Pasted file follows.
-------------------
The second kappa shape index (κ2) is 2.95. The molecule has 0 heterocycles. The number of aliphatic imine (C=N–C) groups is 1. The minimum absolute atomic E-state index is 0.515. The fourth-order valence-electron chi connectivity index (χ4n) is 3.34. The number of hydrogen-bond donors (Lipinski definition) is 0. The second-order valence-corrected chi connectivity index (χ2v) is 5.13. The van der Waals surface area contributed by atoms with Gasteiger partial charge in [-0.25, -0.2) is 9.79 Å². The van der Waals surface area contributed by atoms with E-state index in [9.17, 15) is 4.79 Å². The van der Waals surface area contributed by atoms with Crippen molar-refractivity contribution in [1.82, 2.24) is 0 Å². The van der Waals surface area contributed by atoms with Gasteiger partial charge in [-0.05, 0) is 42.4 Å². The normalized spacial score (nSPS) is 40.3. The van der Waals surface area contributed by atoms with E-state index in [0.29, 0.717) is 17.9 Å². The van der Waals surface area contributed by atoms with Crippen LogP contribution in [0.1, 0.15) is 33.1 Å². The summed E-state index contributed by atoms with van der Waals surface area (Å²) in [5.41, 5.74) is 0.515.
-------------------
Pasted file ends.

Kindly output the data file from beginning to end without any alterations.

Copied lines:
The second kappa shape index (κ2) is 2.95. The molecule has 0 heterocycles. The number of aliphatic imine (C=N–C) groups is 1. The minimum absolute atomic E-state index is 0.515. The fourth-order valence-electron chi connectivity index (χ4n) is 3.34. The number of hydrogen-bond donors (Lipinski definition) is 0. The second-order valence-corrected chi connectivity index (χ2v) is 5.13. The van der Waals surface area contributed by atoms with Gasteiger partial charge in [-0.25, -0.2) is 9.79 Å². The van der Waals surface area contributed by atoms with E-state index in [9.17, 15) is 4.79 Å². The van der Waals surface area contributed by atoms with Crippen molar-refractivity contribution in [1.82, 2.24) is 0 Å². The van der Waals surface area contributed by atoms with Gasteiger partial charge in [-0.05, 0) is 42.4 Å². The normalized spacial score (nSPS) is 40.3. The van der Waals surface area contributed by atoms with E-state index in [0.29, 0.717) is 17.9 Å². The van der Waals surface area contributed by atoms with Crippen LogP contribution in [0.1, 0.15) is 33.1 Å². The summed E-state index contributed by atoms with van der Waals surface area (Å²) in [5.41, 5.74) is 0.515.